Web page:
Vegan Spider Silk Might Replace Plastic

A new material known as spider silk could replace single-use plastic. This substance completely decomposes and helps to tackle plastic pollution.

Researchers at the Cambridge University got inspired by spider silk to create the material. Spiders produce the silk fibre to make their webs and are known to withstand a great deal of force. Weight for weight, silk is stronger and much tougher than steel.

The researchers used soy protein to create the substance, mimicking spider silk's mechanical properties, including strength and stretchability. Its weak molecular bonds ensure that it can still break down easily.

This plastic alternative can completely decompose in household compost systems.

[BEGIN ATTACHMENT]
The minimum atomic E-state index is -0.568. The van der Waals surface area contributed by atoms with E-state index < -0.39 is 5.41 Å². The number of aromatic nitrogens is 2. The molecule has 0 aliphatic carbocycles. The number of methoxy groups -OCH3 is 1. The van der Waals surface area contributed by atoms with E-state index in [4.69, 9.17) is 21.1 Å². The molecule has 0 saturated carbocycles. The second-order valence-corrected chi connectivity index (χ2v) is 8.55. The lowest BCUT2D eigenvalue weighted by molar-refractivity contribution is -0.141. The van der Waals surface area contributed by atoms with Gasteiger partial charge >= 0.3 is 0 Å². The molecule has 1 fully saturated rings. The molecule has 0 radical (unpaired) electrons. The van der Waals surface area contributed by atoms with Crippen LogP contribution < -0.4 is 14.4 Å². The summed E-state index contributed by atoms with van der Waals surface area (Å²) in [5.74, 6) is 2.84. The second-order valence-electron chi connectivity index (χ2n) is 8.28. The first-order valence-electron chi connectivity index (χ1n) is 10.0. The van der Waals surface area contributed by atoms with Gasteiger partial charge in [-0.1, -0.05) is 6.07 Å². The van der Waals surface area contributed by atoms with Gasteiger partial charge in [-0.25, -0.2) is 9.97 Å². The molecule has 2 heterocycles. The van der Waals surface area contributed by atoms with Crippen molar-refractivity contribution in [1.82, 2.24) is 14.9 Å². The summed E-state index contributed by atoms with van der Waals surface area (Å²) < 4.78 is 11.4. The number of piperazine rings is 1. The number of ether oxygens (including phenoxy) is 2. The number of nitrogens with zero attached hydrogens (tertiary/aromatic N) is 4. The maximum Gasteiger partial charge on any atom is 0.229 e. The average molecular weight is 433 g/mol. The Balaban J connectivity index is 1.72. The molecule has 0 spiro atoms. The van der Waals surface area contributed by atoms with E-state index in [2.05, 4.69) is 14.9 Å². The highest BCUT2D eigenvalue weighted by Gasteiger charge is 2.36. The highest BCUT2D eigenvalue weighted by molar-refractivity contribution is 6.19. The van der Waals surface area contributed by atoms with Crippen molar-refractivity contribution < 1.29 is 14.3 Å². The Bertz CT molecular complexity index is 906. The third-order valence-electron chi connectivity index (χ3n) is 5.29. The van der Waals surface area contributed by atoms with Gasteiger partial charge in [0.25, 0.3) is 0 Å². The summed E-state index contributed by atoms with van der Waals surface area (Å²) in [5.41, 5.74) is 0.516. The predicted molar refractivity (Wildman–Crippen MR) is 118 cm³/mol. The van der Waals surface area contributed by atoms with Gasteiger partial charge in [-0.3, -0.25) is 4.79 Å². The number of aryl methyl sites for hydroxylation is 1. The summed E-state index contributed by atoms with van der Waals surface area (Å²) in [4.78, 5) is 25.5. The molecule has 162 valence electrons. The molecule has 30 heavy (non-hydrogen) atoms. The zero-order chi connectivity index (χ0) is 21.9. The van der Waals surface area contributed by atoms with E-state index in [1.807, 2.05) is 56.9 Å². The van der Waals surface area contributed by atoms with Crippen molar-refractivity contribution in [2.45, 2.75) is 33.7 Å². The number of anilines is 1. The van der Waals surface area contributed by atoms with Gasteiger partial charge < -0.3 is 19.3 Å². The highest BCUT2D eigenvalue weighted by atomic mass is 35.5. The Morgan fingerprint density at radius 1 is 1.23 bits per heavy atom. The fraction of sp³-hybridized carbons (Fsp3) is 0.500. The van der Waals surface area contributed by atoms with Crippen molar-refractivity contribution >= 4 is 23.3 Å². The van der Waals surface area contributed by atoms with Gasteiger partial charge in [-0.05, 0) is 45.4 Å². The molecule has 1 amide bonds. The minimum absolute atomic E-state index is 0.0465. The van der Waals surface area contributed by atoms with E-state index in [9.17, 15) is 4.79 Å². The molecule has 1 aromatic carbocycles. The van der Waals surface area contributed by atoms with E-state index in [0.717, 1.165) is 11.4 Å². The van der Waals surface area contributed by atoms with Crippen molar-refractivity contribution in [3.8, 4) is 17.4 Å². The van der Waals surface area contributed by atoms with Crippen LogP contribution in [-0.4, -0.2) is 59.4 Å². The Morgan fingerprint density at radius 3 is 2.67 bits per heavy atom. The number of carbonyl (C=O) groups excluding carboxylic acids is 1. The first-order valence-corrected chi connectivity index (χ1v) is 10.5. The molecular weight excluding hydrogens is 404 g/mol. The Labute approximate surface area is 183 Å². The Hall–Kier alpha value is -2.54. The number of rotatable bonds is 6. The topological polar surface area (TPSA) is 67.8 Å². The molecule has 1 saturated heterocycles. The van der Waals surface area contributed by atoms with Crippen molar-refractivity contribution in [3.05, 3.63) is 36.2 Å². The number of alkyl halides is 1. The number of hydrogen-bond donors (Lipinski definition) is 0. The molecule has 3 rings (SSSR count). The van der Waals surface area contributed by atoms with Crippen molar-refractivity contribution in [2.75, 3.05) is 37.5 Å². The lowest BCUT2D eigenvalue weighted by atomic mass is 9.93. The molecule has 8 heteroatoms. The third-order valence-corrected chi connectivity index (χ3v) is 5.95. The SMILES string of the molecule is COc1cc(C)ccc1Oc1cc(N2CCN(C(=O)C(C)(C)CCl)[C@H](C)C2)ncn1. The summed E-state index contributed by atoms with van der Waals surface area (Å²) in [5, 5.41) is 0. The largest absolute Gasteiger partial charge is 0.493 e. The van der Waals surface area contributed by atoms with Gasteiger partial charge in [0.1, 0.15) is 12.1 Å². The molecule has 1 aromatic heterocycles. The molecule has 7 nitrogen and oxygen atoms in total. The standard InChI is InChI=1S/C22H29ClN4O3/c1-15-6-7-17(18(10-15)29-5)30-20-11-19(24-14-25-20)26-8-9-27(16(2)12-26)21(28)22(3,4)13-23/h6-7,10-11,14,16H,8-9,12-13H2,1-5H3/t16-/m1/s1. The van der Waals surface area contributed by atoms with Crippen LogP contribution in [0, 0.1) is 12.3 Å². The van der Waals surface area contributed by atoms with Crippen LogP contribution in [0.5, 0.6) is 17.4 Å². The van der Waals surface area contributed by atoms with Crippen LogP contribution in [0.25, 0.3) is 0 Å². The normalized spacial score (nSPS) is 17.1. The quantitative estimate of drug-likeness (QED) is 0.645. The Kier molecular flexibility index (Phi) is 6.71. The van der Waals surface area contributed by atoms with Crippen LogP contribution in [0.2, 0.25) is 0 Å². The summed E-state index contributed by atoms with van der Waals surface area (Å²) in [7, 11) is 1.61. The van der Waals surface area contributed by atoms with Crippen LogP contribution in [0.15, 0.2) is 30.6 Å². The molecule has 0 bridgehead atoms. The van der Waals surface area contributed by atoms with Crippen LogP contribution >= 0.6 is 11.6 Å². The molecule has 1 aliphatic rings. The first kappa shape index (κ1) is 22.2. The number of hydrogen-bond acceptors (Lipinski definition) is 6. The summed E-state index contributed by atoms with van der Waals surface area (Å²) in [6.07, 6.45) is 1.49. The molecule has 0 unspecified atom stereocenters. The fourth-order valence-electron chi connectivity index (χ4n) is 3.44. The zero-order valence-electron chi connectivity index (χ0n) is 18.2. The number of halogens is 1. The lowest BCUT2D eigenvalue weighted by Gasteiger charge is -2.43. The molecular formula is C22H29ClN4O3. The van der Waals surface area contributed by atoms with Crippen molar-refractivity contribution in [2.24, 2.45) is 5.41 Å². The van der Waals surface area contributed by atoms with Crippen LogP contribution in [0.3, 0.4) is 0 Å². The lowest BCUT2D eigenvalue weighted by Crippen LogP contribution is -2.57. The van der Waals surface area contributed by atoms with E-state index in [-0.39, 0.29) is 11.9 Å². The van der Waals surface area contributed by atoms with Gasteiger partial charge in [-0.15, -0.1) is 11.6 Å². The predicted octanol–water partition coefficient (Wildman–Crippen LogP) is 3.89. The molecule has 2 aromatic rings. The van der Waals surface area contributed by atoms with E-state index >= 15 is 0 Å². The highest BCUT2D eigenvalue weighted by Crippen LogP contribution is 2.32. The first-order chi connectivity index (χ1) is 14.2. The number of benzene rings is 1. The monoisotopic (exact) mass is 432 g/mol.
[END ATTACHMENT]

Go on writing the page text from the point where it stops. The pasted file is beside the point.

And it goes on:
Dr. Tuomas Knowles, part of Cambridge's Yusuf Hamied Department of Chemistry, spoke to The Daily Telegraph about the project.

“Because all proteins are made of polypeptide chains, under the right conditions we can cause plant proteins to self-assemble just like spider silk.”

Dr. Tuomas Knowles

Xampla, a company which main business is to create plant protein materials, is aiming to commercialize the product. Xampla will release sachets and capsules by the end of this year. The items will be used to make dishwashing tablet wrappers and laundry capsules.

The vegan spider silk might also replace the microplastics found in liquids and lotions.  The substance could be used to make high-rise escape ropes and nets, parachute cords, and hanging ladders from helicopters.

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